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Offensive Marketing: Urban Outfitters and Others Use Controversy to Grab Headlines

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They say that even bad press is good press because it gets people talking about you and your issue. However, public relations experts should know better. Case in point is the clothing controversy involving Urban Outfitters. The company was selling a Kent State University sweatshirt that looks as if it’s blood spattered. For those of you who are too young to remember, (me included,) on May 4, 1970 a sniper protesting the Vietnam War shot and killed four students and wounded another nine.

Perhaps because the Kent State shootings took place over forty years ago they felt as if enough time had passed, but poor taste is poor taste. As a public school teacher I can attest that this kind of clothing would warrant at the very least being sent home to change clothes. Between the horror at Virginia Tech and the shootings at Newtown, Connecticut any allusion to school shootings at any time is unacceptable.

The company had released an official statement that states,  “It was never our intention to allude to the tragic events that took place at Kent State in 1970 and we are extremely saddened that this item was perceived as such … There is no blood on this shirt nor has this item been altered in any way. The red stains are discoloration from the original shade of the shirt and the holes are from natural wear and fray.” While the sweatshirt has now been pulled from sales, it’s selling at outrageous prices on EBay. Apparently poor taste is expensive. One would think that given the bad press that Zara has received in recent weeks, companies would be hyper-sensitive to such situations.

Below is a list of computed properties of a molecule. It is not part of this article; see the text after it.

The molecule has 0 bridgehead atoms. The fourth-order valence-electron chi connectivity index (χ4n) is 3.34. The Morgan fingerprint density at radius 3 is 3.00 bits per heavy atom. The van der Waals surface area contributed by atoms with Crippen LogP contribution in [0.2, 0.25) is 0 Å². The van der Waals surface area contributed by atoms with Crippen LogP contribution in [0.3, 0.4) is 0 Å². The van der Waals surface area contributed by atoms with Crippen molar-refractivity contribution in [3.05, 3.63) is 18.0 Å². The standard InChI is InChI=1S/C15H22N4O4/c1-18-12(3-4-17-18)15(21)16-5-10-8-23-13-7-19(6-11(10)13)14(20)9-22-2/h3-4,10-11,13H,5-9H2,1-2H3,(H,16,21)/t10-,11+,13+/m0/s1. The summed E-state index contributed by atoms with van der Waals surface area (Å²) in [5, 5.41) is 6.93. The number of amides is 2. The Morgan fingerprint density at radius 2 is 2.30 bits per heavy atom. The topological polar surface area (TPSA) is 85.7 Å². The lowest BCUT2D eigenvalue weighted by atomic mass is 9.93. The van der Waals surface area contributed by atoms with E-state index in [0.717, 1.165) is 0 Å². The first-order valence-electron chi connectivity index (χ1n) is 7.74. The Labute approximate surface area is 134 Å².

Zara’s controversy involves a $22 dollar t-shirt.  It’s a box cut, striped with dull blue and white with a six point Star of David in yellow over the chest pocket.  It’s almost identical to the shirts that victims in concentration camps were forced to wear during WWII.  (The star does say “Sherriff” but c’mon.  Really?)  

August 27th was the first day the shirt was available in stores and it brought with it a barrage of angry patrons.   The clothing store giant responded by pulling the item immediately from both the stores and their website.  They claimed that the sales were “marginal” and that they were unaware that the shirt was offensive.  They stated that they had intended to make the shirt look like one of the Old West and that it was not their intention to make any connection to the Holocaust.

A likely story… because in 2007, Zara was in trouble again for anti-Semitic symbols.  A handbag they designed featured Swastikas embroidered all over it.  Zara defended this saying that their designers were in India, and they sometimes use ancient Hindu symbols in their decorations.  In defense of Zara, the bag was in fact designed differently than the original design, but they still made it out onto the shelves and the website for sale.

Sounds like two strikes to me…

People love to push the envelope as to what is considered bad taste. At what point does it stop being funny or edgy and it crosses over into just insensitive and obtuse? Abercrombie and Fitch came under fire ten years ago for their slogan t-shirt, “It’s all relative in West Virginia,” and even the birthday boy, Prince Harry came into the spotlight with his Nazi costume. Is it planned to get a reaction? Do companies truly believe they never meant to insult anyone? Like I said, bad press is good press.


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